• Menu
  • Menu

An afternoon at the National Railway Museum.

UK rail trip – 2022

Day 17 – 19th April, 2022

Today I’m off to the National Railway Museum, in York. To save a walk to Stockport station, Christine offered to drop me off at the station. As I had a bit of a headache, I gratefully accepted this. Probably didn’t drink enough water after the several drinks I had the day before. I bid farewell to Steve. Thanks, Christine, for dropping me off at the station. I’ll probably see you in a couple of weeks or so! I boarded my Avanti West Coast Class 390 to Manchester Piccadilly.

Stockport (09:58)
Avanti West Coast
0:09 (85:31)
Manchester Piccadilly (10:07)
9.4 km (7371.9 km)

It was a relatively full train, so I just opted to stand. It would only be for about ten minutes. It was just like old times, like catching the train to work every morning! Quite often, I could barely find a seat.

My train to York would be leaving from platform 14, which means walking over to the far side of the station by means of a moving footway and some stairs. But I had about 50 minutes before it left. So, I grabbed something to eat at the Burger King inside the station. A couple of bacon and egg muffins did the trick. Time to walk over to platform 14 for my train to York – a couple of class 185s.

Manchester Piccadilly (10:58)
Transpennine Express
1:38 (87:09)
York (12:36)
113.9 km (7485.8 km)

Another trip on the Huddersfield Line. Following the line, much of the way, is the Huddersfield Narrow Canal. Four kilometres after passing through Greenfield station, the railway line, and the canal, plunge into the Standedge Tunnel. There are actually four tunnels – three railway (two single track, one double) and one canal. Only the double track tunnel and the canal tunnel are still in use, even though the two original single track tunnels exist. The Standedge Tunnel has a length of about 5,000 metres, taking the railway and canal under the Pennines. There is another fairly long tunnel, called the Morley Tunnel, which is between Dewsbury and Leeds. Not as long, but still just over 3,000 metres in length.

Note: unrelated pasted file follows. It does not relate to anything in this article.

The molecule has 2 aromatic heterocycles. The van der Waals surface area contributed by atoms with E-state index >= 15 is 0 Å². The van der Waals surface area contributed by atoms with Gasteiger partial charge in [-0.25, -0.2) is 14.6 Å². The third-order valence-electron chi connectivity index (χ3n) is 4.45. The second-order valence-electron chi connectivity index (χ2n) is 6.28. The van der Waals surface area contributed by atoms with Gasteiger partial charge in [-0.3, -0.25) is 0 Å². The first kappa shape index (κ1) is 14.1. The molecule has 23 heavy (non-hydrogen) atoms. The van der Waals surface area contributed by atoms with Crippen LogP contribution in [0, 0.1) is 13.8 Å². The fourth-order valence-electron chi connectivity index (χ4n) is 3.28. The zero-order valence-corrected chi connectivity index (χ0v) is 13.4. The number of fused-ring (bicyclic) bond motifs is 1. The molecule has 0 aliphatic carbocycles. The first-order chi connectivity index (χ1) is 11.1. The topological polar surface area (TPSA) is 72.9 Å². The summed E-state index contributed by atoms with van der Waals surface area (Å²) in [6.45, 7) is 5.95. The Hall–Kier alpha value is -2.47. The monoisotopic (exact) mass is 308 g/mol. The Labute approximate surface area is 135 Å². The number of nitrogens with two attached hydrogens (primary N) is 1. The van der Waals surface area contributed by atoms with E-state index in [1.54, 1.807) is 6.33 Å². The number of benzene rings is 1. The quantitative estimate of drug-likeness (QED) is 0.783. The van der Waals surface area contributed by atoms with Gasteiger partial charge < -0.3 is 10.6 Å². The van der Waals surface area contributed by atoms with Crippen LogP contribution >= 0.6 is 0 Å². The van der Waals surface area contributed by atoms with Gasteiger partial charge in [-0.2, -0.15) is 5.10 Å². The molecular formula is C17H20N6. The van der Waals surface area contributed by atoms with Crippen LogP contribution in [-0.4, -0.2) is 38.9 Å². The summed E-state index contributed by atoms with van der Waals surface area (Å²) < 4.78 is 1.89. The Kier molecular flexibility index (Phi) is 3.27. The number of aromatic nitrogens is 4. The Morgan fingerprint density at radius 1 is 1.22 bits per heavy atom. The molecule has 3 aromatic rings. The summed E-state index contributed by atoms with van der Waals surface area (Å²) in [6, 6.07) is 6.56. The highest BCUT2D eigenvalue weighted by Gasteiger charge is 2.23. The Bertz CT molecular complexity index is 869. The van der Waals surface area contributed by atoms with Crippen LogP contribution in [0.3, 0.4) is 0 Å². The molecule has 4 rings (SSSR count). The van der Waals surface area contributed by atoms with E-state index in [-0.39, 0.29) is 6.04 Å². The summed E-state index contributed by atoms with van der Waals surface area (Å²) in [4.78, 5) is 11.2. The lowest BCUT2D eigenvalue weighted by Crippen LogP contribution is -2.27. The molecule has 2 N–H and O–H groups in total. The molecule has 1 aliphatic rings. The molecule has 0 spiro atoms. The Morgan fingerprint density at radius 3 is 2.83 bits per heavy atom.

I arrived at York and headed to the Safestay Hostel, where I had previously stayed. I was checked in fairly quickly. I dropped off my stuff in my dorm room and headed off to the railway museum. Entry to the museum is free, but bookings still need to be made. A donation at the time is also encouraged, which I had no problem with.

Platform display.
Old station signs.
Platform display.
Platform display.
Old carriage.
Class 373 power car.
Class 373 power car and a class EM1.
Duchess of Hamilton.
Semaphore signals.

There was so much more to see, besides the photographs I took. Some spaces were a little too confined, though, to get a decent angle. I could have spent a whole week here, but one must move on. I found dinner at the Windmill Inn again, before turning in. Had a bit of a cough and a runny note, which I put down to allergies and the drastically changing seasons which I’ve recently been subject to.

Safestay Hostel York

Leave a Reply

This site uses Akismet to reduce spam. Learn how your comment data is processed.